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Old Versus New

First Reading: 1 Kings 18:20-39

Ahab sent to all the children of Israel
and had the prophets assemble on Mount Carmel.

Elijah appealed to all the people and said,
“How long will you straddle the issue?
If the LORD is God, follow him; if Baal, follow him.”
The people, however, did not answer him.
So Elijah said to the people,
“I am the only surviving prophet of the LORD,
and there are four hundred and fifty prophets of Baal.
Give us two young bulls.
Let them choose one, cut it into pieces, and place it on the wood,
but start no fire.
I shall prepare the other and place it on the wood,
but shall start no fire.
You shall call on your gods, and I will call on the LORD.
The God who answers with fire is God.”
All the people answered, “Agreed!”

Elijah then said to the prophets of Baal,
“Choose one young bull and prepare it first,
for there are more of you.
Call upon your gods, but do not start the fire.”
Taking the young bull that was turned over to them, they prepared it
and called on Baal from morning to noon, saying,
“Answer us, Baal!”
But there was no sound, and no one answering.
And they hopped around the altar they had prepared.
When it was noon, Elijah taunted them:
“Call louder, for he is a god and may be meditating,
or may have retired, or may be on a journey.
Perhaps he is asleep and must be awakened.”
They called out louder and slashed themselves with swords and spears,
as was their custom, until blood gushed over them.
Noon passed and they remained in a prophetic state
until the time for offering sacrifice.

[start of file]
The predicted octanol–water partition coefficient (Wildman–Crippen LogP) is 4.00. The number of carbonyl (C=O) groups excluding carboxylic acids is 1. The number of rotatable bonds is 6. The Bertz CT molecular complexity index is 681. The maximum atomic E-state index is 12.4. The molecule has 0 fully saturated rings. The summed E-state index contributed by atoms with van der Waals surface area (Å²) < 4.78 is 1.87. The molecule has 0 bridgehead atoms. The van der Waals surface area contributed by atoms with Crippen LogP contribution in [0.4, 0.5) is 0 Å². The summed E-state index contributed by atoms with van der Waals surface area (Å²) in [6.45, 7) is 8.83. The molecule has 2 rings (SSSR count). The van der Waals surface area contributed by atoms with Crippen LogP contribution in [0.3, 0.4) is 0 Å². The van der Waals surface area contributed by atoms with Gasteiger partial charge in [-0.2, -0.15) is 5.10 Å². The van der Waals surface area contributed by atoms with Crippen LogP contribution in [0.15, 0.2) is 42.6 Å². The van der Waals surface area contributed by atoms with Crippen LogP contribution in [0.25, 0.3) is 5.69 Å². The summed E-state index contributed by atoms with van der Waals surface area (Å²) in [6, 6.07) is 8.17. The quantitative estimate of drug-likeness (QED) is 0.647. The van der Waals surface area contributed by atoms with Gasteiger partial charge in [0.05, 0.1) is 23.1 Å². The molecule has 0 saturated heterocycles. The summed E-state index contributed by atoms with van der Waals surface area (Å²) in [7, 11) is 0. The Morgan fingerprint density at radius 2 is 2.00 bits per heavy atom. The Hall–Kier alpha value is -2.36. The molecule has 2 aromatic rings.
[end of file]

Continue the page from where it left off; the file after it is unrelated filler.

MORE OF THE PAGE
But there was not a sound;
no one answered, and no one was listening.

Then Elijah said to all the people, “Come here to me.”
When the people had done so, he repaired the altar of the LORD
that had been destroyed.
He took twelve stones, for the number of tribes of the sons of Jacob,
to whom the LORD had said, “Your name shall be Israel.”
He built an altar in honor of the LORD with the stones,
and made a trench around the altar
large enough for two measures of grain.
When he had arranged the wood,
he cut up the young bull and laid it on the wood.
“Fill four jars with water,” he said,
“and pour it over the burnt offering and over the wood.”
“Do it again,” he said, and they did it again.
“Do it a third time,” he said,
and they did it a third time.
The water flowed around the altar,
and the trench was filled with the water.

At the time for offering sacrifice,
the prophet Elijah came forward and said,
“LORD, God of Abraham, Isaac, and Israel,
let it be known this day that you are God in Israel
and that I am your servant
and have done all these things by your command.
Answer me, LORD!
Answer me, that this people may know that you, LORD, are God
and that you have brought them back to their senses.”
The LORD’s fire came down
and consumed the burnt offering, wood, stones, and dust,
and it lapped up the water in the trench.
Seeing this, all the people fell prostrate and said,
“The LORD is God! The LORD is God!”

Responsorial Psalm: Psalm 16:1B-2AB, 4, 5AB AND 8, 11

R. (1b) Keep me safe, O God; you are my hope.
Keep me, O God, for in you I take refuge;
I say to the LORD, “My Lord are you.”
R. Keep me safe, O God; you are my hope.